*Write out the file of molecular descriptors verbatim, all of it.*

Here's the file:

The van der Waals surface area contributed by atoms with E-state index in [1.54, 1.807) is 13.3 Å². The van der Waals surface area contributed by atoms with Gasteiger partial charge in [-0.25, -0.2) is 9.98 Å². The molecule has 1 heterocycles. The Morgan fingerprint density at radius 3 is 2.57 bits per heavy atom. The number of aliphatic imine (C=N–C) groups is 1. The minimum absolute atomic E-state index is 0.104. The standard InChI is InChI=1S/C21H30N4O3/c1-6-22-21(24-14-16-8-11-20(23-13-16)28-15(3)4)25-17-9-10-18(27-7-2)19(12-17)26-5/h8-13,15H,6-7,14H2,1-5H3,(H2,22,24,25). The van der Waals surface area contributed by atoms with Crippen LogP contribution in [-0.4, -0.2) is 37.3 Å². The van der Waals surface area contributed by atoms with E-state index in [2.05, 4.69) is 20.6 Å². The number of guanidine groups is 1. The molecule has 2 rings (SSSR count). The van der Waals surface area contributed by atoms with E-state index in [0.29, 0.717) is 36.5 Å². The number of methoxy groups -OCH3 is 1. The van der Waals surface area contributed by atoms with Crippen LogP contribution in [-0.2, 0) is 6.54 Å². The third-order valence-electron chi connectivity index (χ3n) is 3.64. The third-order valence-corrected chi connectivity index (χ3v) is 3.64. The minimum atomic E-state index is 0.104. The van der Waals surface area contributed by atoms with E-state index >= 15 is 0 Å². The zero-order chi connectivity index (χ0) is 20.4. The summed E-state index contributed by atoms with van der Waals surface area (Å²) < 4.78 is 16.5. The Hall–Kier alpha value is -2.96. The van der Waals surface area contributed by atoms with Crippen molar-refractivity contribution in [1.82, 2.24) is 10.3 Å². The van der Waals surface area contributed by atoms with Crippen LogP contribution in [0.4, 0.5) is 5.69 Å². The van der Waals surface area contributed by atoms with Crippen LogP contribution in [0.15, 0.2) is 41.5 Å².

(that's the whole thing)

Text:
The van der Waals surface area contributed by atoms with E-state index in [1.54, 1.807) is 13.3 Å². The van der Waals surface area contributed by atoms with Gasteiger partial charge in [-0.25, -0.2) is 9.98 Å². The molecule has 1 heterocycles. The Morgan fingerprint density at radius 3 is 2.57 bits per heavy atom. The number of aliphatic imine (C=N–C) groups is 1. The minimum absolute atomic E-state index is 0.104. The standard InChI is InChI=1S/C21H30N4O3/c1-6-22-21(24-14-16-8-11-20(23-13-16)28-15(3)4)25-17-9-10-18(27-7-2)19(12-17)26-5/h8-13,15H,6-7,14H2,1-5H3,(H2,22,24,25). The van der Waals surface area contributed by atoms with Crippen LogP contribution in [-0.4, -0.2) is 37.3 Å². The van der Waals surface area contributed by atoms with E-state index in [2.05, 4.69) is 20.6 Å². The number of guanidine groups is 1. The molecule has 2 rings (SSSR count). The van der Waals surface area contributed by atoms with E-state index in [0.29, 0.717) is 36.5 Å². The number of methoxy groups -OCH3 is 1. The van der Waals surface area contributed by atoms with Crippen LogP contribution in [-0.2, 0) is 6.54 Å². The third-order valence-electron chi connectivity index (χ3n) is 3.64. The third-order valence-corrected chi connectivity index (χ3v) is 3.64. The minimum atomic E-state index is 0.104. The van der Waals surface area contributed by atoms with E-state index >= 15 is 0 Å². The zero-order chi connectivity index (χ0) is 20.4. The summed E-state index contributed by atoms with van der Waals surface area (Å²) < 4.78 is 16.5. The Hall–Kier alpha value is -2.96. The van der Waals surface area contributed by atoms with Crippen molar-refractivity contribution in [1.82, 2.24) is 10.3 Å². The van der Waals surface area contributed by atoms with Crippen LogP contribution in [0.4, 0.5) is 5.69 Å². The van der Waals surface area contributed by atoms with Crippen LogP contribution in [0.15, 0.2) is 41.5 Å².